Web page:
About the Missouri Foxtrotting Horse

The foxtrot is a broken diagonal gait performed by walking in front and trotting behind, with reach in each stride. The front hoof of the diagonal pair strikes the ground just before the rear hoof, and one front hoof is on the ground at all times in a correct fox trot.

Section 1. Conformation

The Missouri Fox Trotting Horse generally stands between 14 and 16 hands in height, and averages between 900 to 1200 pounds. The horse should stand well on its feet, be erect, wide awake and alert. The neck should be graceful, in proportion to length of body, and joined to the body in a manner pleasing to the eye. The fox trotting horse should have a neat, clean, symmetrically shaped head of medium length; pointed ears that are well shaped; eyes that are large, wide set and bright; and a tapered muzzle with large nostrils. The back should be reasonable short and strong, the body deep and the ribs well-sprung. The flank should be sleek, and the chest deep and well ribbed. The shoulders should be sloped at a 45 to 50 degree angle, and moderately muscled. The legs should be muscular and tapered. The foot should be well made, strong and in proper proportion to the size of the horse. The overall condition of the horse should be reflected by its demeanor, body weight, muscular definition and tone, hair coat, and the feet. In form to function, good conformation permits the gaits to be performed in the proper manner. Proper conditioning and correct conformation will permit the horse to carry weight for an extended period of time, in comfort to the rider.

Section 2. Fox Trot

The fox trot has a motion and rhythm that carries from the nose through the tail. The fox trot gait will be performed in a stylish collected manner by walking in front and trotting behind with striding reach, both front and rear. There should not be excessive animation, nor should there be climbing or exaggerated knee motion in the front legs. The back feet will exhibit a sliding action resulting from the horse breaking at the hocks. The horse will disfigure or overstep his track, and shall travel straight on all four legs. The head will be carried slightly elevated, with rhythmic motion in time with the movement of the rear feet. The tail will be carried naturally, and should emphasize the rhythm of the gait. The exceptional rhythm of the fox trotting horse begins at the tip of the nose with the characteristic headshake and continues back through the ripple of the tail.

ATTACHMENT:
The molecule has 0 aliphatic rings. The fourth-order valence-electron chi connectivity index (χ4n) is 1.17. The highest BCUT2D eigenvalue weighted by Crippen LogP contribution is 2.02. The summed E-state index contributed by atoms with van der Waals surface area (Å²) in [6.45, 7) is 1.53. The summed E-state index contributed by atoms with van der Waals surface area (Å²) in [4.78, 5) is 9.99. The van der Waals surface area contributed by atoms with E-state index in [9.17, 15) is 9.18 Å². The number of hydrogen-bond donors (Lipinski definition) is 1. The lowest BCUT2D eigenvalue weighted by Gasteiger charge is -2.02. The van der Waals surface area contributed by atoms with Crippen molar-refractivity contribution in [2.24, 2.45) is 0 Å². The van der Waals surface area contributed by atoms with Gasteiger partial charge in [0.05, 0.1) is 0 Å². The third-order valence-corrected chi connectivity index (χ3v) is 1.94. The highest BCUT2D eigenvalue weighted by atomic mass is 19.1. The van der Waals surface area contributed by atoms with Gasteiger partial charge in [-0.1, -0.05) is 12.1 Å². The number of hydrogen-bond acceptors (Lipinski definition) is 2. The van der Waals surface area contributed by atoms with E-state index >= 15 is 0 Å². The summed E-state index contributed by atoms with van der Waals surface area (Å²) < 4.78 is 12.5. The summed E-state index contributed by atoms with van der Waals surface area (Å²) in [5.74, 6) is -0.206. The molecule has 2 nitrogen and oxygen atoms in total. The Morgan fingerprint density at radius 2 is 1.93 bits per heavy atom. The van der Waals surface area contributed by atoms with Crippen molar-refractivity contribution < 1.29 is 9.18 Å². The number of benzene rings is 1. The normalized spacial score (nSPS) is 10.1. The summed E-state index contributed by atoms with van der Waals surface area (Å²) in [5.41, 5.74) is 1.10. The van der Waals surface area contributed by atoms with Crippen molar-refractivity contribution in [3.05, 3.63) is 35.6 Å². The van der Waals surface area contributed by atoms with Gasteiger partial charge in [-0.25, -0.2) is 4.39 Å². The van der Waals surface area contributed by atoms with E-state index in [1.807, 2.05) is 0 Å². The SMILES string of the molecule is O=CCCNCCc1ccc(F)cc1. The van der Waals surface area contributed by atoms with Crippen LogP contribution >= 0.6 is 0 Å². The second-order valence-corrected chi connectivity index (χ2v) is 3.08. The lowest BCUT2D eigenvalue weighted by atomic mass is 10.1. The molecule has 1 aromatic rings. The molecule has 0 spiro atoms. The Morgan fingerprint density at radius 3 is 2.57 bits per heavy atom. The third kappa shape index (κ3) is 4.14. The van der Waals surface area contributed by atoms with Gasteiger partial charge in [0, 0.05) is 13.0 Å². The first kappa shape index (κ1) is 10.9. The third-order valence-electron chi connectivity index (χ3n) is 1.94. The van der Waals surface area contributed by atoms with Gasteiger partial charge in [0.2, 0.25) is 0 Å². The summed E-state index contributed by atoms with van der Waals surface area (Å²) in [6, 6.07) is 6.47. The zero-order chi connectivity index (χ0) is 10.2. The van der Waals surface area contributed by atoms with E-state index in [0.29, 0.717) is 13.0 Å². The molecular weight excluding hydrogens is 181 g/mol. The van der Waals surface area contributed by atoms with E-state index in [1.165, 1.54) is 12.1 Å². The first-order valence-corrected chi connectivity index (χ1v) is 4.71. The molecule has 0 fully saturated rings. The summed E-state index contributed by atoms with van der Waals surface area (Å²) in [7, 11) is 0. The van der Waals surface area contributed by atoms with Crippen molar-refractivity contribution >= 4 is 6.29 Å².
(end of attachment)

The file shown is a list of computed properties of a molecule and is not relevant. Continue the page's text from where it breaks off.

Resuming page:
Section 3. Flat Foot Walk

The flat foot walk shall be a flat, four beat gait performed in a square, stylish manner. The gait is to be accomplished with animation, overstriding the front track. There is to be reach in each stride, front and rear. A four beat gait is distinctly different from the fox trot which has a broken rhythm. When correctly performing the flat foot walk, you will hear a steady, equal four beat cadence produced by the hooves, the head shake will be more animated than in the fox trot, and the rider will be getting a smooth ride.

Section 4. Canter

The canter is a three beat gait and shall be performed in a straight, collected manner with the head and tail slightly elevated. The horse shall travel with a forward rolling motion while on the correct lead, both front and rear. The three-beat gait is performed with a rocking motion, starting from the outside rear foot, then to the inside rear-outside front combination, and then to the inside front foot. The head should be at its lowest point when the inside front foot is on the ground. The canter is not a fast moving gait, and the horse should appear relaxed and move freely.

Section 5. Overview

The exhibition of the horse in the show ring should present the Missouri Fox Trotting Horse performing the gaits in the proper manner. While a degree of latitude may be given in the show arena, the correctness of the gaits and the equitation and comfort of the rider is necessary to showcase our great horse to its best advantage.


Standards of the Fox Trotting Horse

Standards as excerpted from the “Official Handbook: Rules, Standards & Policies of the MFTHBA, effective date August 1, 2009, pages 21-22”